Granby board talks short-term rental regs, development |

Granby board talks short-term rental regs, development

Granby trustees broached the topic of short-term rentals Tuesday night during their regular meeting, seeking to get ahead of the issue.

The board directed Granby Town Manager Aaron Blair to formally review short-term rental regulations employed by other governmental entities in Grand County as well as those of other communities. The town plans to use that review process to develop its own short-term rental regulations for the community.

“I think we are behind the ball, not having addressed this,” said Natascha O’Flaherty, a town trustee. “It would behoove us to support the short-term rental market, as long as it is done in a way that is beneficial to our community in the long term.”

Granby Mayor Paul Chavoustie echoed her sentiments.

“We knew the conversation was being had,” Chavoustie said. “But I didn’t mind the fact that we were late to the party. We can see what is working and what is not. What is the balance between allowing people to do it but also being good neighbors and maybe not creating unfair competition for hotels?”

Blair said he will review regulations of other entities related to short-term rentals and will develop a draft regulatory framework that he plans to present before the end of the third quarter of 2018.

The board also dug into the town’s new infill development incentive program, meant to encourage development and new construction in the town’s central business corridor, stretching from Sixth Street to Mesa Street and from Agate Avenue to Jasper Avenue. The board approved the development incentive program Tuesday night.

Under the incentive program properties located within the central business district that meet certain criteria are eligible to receive a property tax refund for 10-year upon occupancy, a waiver of applicable use taxes and a rebate of $1 per square foot. The incentives are available for both new construction and redevelopment projects. Eligible projects must “result in new useable rental or living space” or must double the usable existing space to be considered for the program.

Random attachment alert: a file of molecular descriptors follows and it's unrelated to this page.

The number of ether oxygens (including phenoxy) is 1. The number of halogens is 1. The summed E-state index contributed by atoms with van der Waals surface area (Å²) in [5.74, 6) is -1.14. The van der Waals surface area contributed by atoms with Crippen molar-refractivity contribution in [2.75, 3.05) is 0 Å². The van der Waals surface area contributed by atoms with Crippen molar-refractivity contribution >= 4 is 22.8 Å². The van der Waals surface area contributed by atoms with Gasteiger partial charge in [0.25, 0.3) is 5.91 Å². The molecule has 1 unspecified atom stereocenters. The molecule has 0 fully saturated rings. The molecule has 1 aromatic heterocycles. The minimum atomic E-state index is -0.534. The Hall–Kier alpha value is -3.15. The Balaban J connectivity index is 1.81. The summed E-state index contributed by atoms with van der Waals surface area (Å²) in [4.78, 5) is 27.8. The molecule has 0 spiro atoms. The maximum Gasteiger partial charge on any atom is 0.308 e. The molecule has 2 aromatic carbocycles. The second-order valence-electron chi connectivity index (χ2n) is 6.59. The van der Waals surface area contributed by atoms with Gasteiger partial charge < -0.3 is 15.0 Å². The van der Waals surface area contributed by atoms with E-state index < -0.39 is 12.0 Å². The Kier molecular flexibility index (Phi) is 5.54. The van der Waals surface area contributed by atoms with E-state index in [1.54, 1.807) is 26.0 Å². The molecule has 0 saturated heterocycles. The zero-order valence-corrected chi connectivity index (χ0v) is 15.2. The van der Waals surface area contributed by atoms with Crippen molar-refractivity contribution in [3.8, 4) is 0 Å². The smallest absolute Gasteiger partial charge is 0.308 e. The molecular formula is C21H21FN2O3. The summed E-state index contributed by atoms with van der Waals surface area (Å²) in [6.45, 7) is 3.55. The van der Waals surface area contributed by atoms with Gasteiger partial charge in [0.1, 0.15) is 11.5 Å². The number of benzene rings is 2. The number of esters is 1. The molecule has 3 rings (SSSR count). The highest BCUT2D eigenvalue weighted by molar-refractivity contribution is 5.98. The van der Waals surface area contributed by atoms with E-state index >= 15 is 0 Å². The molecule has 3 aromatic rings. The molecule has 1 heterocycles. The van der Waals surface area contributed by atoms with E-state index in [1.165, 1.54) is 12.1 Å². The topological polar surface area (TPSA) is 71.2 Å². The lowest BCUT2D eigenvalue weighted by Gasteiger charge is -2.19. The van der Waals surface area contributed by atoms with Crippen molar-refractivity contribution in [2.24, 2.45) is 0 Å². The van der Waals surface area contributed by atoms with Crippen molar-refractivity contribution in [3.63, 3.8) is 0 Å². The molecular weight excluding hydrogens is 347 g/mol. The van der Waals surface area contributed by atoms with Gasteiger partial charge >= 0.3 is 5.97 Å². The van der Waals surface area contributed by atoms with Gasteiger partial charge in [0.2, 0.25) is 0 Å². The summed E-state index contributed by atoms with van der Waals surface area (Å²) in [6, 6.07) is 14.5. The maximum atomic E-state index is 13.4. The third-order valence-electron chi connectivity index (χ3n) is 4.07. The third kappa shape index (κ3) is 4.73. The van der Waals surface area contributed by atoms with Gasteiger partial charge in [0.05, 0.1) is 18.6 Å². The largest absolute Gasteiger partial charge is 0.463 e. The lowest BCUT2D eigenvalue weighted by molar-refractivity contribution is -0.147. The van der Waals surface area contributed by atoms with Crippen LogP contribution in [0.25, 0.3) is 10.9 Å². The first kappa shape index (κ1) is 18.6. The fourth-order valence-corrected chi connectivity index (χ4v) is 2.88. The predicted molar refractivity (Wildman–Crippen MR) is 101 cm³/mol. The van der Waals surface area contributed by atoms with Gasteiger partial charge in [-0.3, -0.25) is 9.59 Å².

Towards the end of the evening town officials engaged in a somewhat heated discussion with Moffat Road Railroad Museum Director Dave Naples regarding water tap and sewer tap fees and a related certificate of occupancy the museum needed in order to open the Christmas Trains display later this year.

Discussion amongst Naples and the town board centered on the sewer and water tap fees that Naple’s contended were inappropriately levied on the Moffat Road Railroad Museum by the town. The town of Granby owns the land the museum occupies, just west of the baseball fields at Kaibab Park. The town has leased the land to the museum for 30 years at a rate of $10 per year.

Because the town owns the land, and because the museum is a nonprofit entity, Naples argued it was inappropriate for the town to require the museum to bear the costs of installing utilities on the property. Naples asserted those costs should be borne by the property owner. After a lengthy back and forth session, that included discussions about potentially selling the town owned land to the museum and pointed questions about the progress the museum has made over the last decade, the town approved a temporary certificate of occupancy that will allow the museum to operate their annual Christmas Trains display again this year, even in absence of the completion of water and sewer work.

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